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Sex, gender and sport is an issue that continues to cause controversy. Adam Rutherford explores the latest research into testosterone and athletic performance.

Gender and biology is one of the defining issues of our time, and one of the spheres in which that is most significant is sport. The case of 28-year-old South African athlete, Caster Semenya, the double Olympic gold medallist and three-time world champion over 800m, has highlighted the issues of competitive advantage and fairness in sport around differences of sexual development (or DSDs). Although the details have never been made public, Caster's biological advantage in terms of higher levels of testosterone, have come under scrutiny.
The International Associations of Athletics Federations, the IAAF, is implementing a rule in which the eligibility of female athletes is reliant on their having testosterone levels below 5 nanomoles per litre, a limit which would mean Caster couldn't compete without medical intervention.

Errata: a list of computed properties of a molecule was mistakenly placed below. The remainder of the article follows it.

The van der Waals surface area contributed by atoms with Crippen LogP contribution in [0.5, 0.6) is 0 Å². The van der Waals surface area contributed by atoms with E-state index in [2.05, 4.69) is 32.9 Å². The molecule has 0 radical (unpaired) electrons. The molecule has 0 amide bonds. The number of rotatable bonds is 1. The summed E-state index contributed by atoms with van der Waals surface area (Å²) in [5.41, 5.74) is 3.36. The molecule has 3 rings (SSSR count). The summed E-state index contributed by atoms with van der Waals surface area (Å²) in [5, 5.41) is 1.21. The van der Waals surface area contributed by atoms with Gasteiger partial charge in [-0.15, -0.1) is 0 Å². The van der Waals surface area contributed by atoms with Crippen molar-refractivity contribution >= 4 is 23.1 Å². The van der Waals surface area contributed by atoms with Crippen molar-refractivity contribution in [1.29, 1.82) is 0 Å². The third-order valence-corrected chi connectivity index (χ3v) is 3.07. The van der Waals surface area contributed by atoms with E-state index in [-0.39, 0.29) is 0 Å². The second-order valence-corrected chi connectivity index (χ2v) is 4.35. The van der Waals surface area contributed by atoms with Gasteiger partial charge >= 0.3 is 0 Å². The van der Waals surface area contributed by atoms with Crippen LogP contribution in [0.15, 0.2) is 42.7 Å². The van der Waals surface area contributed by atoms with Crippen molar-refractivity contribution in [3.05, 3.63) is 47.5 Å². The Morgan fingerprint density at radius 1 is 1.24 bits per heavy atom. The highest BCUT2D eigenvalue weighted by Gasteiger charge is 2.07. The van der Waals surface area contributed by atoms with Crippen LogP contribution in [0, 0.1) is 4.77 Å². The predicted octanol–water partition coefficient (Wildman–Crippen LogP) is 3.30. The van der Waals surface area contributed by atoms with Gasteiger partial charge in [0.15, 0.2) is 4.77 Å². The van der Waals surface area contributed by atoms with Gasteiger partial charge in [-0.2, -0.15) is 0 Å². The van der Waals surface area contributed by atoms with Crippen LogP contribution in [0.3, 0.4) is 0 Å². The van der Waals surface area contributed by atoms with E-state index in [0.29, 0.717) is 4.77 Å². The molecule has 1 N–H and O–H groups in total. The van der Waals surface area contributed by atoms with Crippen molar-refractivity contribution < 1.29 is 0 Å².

Adam talks to leading scientists who study the role of sex hormones. These include Gerard Conway, Professor of Reproductive Endocrinology at the Institute for Women’s Health at University College London, who explains the latest research on testosterone and its putative effect on athletic performance. And as news of Caster's failure to persuade the Court of Arbitration for Sport, the CAS, to change the new rules, Dr Alun Williams, Director of Manchester Metropolitan University's Sports Genomics Laboratory, who appeared as an expert witness for the athlete, discusses this fiendishly difficult area.

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